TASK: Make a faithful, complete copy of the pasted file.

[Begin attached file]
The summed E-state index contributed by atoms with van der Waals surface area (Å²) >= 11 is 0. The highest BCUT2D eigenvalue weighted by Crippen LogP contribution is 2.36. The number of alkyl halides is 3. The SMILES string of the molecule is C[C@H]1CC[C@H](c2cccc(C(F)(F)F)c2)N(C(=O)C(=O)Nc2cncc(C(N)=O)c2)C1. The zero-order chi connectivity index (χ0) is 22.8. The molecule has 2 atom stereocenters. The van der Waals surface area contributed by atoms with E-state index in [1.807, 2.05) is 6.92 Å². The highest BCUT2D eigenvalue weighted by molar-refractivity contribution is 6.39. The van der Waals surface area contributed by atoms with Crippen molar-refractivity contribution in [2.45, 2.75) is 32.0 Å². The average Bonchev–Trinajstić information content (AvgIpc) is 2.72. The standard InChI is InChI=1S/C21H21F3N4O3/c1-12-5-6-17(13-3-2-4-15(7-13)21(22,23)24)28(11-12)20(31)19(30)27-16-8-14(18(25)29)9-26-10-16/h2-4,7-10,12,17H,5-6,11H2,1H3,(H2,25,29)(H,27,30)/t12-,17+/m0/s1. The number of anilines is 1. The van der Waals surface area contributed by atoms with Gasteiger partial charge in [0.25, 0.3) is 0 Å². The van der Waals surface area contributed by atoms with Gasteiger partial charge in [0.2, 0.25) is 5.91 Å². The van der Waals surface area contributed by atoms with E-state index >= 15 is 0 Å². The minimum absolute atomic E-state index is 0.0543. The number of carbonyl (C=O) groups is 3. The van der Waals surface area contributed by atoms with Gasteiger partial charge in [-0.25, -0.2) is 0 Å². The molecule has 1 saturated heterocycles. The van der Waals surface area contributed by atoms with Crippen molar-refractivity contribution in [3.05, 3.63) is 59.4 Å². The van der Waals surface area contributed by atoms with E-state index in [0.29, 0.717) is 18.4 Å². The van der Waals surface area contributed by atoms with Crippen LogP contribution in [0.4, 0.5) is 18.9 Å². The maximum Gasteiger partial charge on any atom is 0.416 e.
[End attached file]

The summed E-state index contributed by atoms with van der Waals surface area (Å²) >= 11 is 0. The highest BCUT2D eigenvalue weighted by Crippen LogP contribution is 2.36. The number of alkyl halides is 3. The SMILES string of the molecule is C[C@H]1CC[C@H](c2cccc(C(F)(F)F)c2)N(C(=O)C(=O)Nc2cncc(C(N)=O)c2)C1. The zero-order chi connectivity index (χ0) is 22.8. The molecule has 2 atom stereocenters. The van der Waals surface area contributed by atoms with E-state index in [1.807, 2.05) is 6.92 Å². The highest BCUT2D eigenvalue weighted by molar-refractivity contribution is 6.39. The van der Waals surface area contributed by atoms with Crippen molar-refractivity contribution in [2.45, 2.75) is 32.0 Å². The average Bonchev–Trinajstić information content (AvgIpc) is 2.72. The standard InChI is InChI=1S/C21H21F3N4O3/c1-12-5-6-17(13-3-2-4-15(7-13)21(22,23)24)28(11-12)20(31)19(30)27-16-8-14(18(25)29)9-26-10-16/h2-4,7-10,12,17H,5-6,11H2,1H3,(H2,25,29)(H,27,30)/t12-,17+/m0/s1. The number of anilines is 1. The van der Waals surface area contributed by atoms with Gasteiger partial charge in [0.25, 0.3) is 0 Å². The van der Waals surface area contributed by atoms with Gasteiger partial charge in [0.2, 0.25) is 5.91 Å². The van der Waals surface area contributed by atoms with E-state index >= 15 is 0 Å². The minimum absolute atomic E-state index is 0.0543. The number of carbonyl (C=O) groups is 3. The van der Waals surface area contributed by atoms with Gasteiger partial charge in [-0.25, -0.2) is 0 Å². The molecule has 1 saturated heterocycles. The van der Waals surface area contributed by atoms with Crippen molar-refractivity contribution in [3.05, 3.63) is 59.4 Å². The van der Waals surface area contributed by atoms with E-state index in [0.29, 0.717) is 18.4 Å². The van der Waals surface area contributed by atoms with Crippen LogP contribution in [0.4, 0.5) is 18.9 Å². The maximum Gasteiger partial charge on any atom is 0.416 e.